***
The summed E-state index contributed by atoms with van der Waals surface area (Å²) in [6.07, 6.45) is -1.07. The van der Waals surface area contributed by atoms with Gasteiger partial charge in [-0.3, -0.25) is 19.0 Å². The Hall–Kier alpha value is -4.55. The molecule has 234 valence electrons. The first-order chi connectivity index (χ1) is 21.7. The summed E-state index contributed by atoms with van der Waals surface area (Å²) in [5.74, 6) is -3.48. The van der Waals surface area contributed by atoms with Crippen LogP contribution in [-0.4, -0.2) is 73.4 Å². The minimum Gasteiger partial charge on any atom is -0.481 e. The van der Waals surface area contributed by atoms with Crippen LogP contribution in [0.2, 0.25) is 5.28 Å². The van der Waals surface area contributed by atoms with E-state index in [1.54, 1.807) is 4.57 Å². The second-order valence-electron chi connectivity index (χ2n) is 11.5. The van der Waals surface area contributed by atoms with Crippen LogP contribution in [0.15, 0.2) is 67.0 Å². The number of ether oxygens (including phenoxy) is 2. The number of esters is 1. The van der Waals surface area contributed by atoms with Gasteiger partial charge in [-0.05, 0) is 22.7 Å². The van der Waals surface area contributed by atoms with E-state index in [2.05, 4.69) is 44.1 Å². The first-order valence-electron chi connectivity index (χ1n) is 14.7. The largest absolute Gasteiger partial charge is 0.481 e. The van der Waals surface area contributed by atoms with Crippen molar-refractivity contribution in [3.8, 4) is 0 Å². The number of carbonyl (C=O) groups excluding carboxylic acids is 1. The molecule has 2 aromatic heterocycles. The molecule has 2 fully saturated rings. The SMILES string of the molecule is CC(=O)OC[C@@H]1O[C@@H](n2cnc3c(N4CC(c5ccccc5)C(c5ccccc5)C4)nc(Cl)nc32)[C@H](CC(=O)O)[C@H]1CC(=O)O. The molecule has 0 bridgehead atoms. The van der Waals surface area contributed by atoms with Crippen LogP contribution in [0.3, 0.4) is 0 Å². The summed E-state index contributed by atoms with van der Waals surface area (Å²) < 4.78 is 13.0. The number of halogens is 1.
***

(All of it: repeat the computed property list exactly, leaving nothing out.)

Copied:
The summed E-state index contributed by atoms with van der Waals surface area (Å²) in [6.07, 6.45) is -1.07. The van der Waals surface area contributed by atoms with Gasteiger partial charge in [-0.3, -0.25) is 19.0 Å². The Hall–Kier alpha value is -4.55. The molecule has 234 valence electrons. The first-order chi connectivity index (χ1) is 21.7. The summed E-state index contributed by atoms with van der Waals surface area (Å²) in [5.74, 6) is -3.48. The van der Waals surface area contributed by atoms with Crippen LogP contribution in [-0.4, -0.2) is 73.4 Å². The minimum Gasteiger partial charge on any atom is -0.481 e. The van der Waals surface area contributed by atoms with Crippen LogP contribution in [0.2, 0.25) is 5.28 Å². The van der Waals surface area contributed by atoms with E-state index in [1.54, 1.807) is 4.57 Å². The second-order valence-electron chi connectivity index (χ2n) is 11.5. The van der Waals surface area contributed by atoms with Crippen LogP contribution in [0.15, 0.2) is 67.0 Å². The number of ether oxygens (including phenoxy) is 2. The number of esters is 1. The van der Waals surface area contributed by atoms with Gasteiger partial charge in [-0.05, 0) is 22.7 Å². The van der Waals surface area contributed by atoms with E-state index in [2.05, 4.69) is 44.1 Å². The first-order valence-electron chi connectivity index (χ1n) is 14.7. The largest absolute Gasteiger partial charge is 0.481 e. The van der Waals surface area contributed by atoms with Crippen molar-refractivity contribution in [3.8, 4) is 0 Å². The number of carbonyl (C=O) groups excluding carboxylic acids is 1. The molecule has 2 aromatic heterocycles. The molecule has 2 fully saturated rings. The SMILES string of the molecule is CC(=O)OC[C@@H]1O[C@@H](n2cnc3c(N4CC(c5ccccc5)C(c5ccccc5)C4)nc(Cl)nc32)[C@H](CC(=O)O)[C@H]1CC(=O)O. The molecule has 0 bridgehead atoms. The van der Waals surface area contributed by atoms with Crippen LogP contribution in [0.3, 0.4) is 0 Å². The summed E-state index contributed by atoms with van der Waals surface area (Å²) < 4.78 is 13.0. The number of halogens is 1.